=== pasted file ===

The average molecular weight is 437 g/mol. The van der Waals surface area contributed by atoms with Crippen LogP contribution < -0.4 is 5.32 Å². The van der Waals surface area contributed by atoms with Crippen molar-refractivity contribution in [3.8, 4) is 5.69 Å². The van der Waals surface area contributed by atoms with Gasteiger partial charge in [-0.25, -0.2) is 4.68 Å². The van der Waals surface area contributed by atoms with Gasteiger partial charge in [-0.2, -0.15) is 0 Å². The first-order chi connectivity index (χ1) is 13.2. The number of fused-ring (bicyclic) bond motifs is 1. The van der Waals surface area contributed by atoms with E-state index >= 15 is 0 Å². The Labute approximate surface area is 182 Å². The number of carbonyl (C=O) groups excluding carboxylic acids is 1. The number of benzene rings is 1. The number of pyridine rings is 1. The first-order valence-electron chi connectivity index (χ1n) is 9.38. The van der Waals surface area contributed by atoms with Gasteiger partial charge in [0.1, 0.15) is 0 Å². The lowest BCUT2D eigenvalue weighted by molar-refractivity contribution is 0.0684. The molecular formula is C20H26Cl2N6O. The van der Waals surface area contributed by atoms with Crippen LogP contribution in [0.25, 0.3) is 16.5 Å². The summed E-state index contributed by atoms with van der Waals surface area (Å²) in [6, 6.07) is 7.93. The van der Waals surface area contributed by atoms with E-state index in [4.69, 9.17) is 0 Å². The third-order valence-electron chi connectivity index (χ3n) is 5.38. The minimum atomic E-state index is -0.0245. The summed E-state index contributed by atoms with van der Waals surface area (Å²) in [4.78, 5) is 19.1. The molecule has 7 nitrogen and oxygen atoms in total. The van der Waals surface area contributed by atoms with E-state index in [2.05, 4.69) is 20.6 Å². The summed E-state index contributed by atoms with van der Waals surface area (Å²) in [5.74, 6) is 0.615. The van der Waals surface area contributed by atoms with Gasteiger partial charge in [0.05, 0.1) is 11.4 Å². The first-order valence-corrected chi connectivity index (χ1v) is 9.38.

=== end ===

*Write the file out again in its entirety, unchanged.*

The average molecular weight is 437 g/mol. The van der Waals surface area contributed by atoms with Crippen LogP contribution < -0.4 is 5.32 Å². The van der Waals surface area contributed by atoms with Crippen molar-refractivity contribution in [3.8, 4) is 5.69 Å². The van der Waals surface area contributed by atoms with Gasteiger partial charge in [-0.25, -0.2) is 4.68 Å². The van der Waals surface area contributed by atoms with Gasteiger partial charge in [-0.2, -0.15) is 0 Å². The first-order chi connectivity index (χ1) is 13.2. The number of fused-ring (bicyclic) bond motifs is 1. The van der Waals surface area contributed by atoms with E-state index >= 15 is 0 Å². The Labute approximate surface area is 182 Å². The number of carbonyl (C=O) groups excluding carboxylic acids is 1. The number of benzene rings is 1. The number of pyridine rings is 1. The first-order valence-electron chi connectivity index (χ1n) is 9.38. The van der Waals surface area contributed by atoms with Gasteiger partial charge in [0.1, 0.15) is 0 Å². The lowest BCUT2D eigenvalue weighted by molar-refractivity contribution is 0.0684. The molecular formula is C20H26Cl2N6O. The van der Waals surface area contributed by atoms with Crippen LogP contribution in [0.25, 0.3) is 16.5 Å². The summed E-state index contributed by atoms with van der Waals surface area (Å²) in [6, 6.07) is 7.93. The van der Waals surface area contributed by atoms with E-state index in [4.69, 9.17) is 0 Å². The third-order valence-electron chi connectivity index (χ3n) is 5.38. The minimum atomic E-state index is -0.0245. The summed E-state index contributed by atoms with van der Waals surface area (Å²) in [4.78, 5) is 19.1. The molecule has 7 nitrogen and oxygen atoms in total. The van der Waals surface area contributed by atoms with E-state index in [2.05, 4.69) is 20.6 Å². The summed E-state index contributed by atoms with van der Waals surface area (Å²) in [5.74, 6) is 0.615. The van der Waals surface area contributed by atoms with Gasteiger partial charge in [0.05, 0.1) is 11.4 Å². The first-order valence-corrected chi connectivity index (χ1v) is 9.38.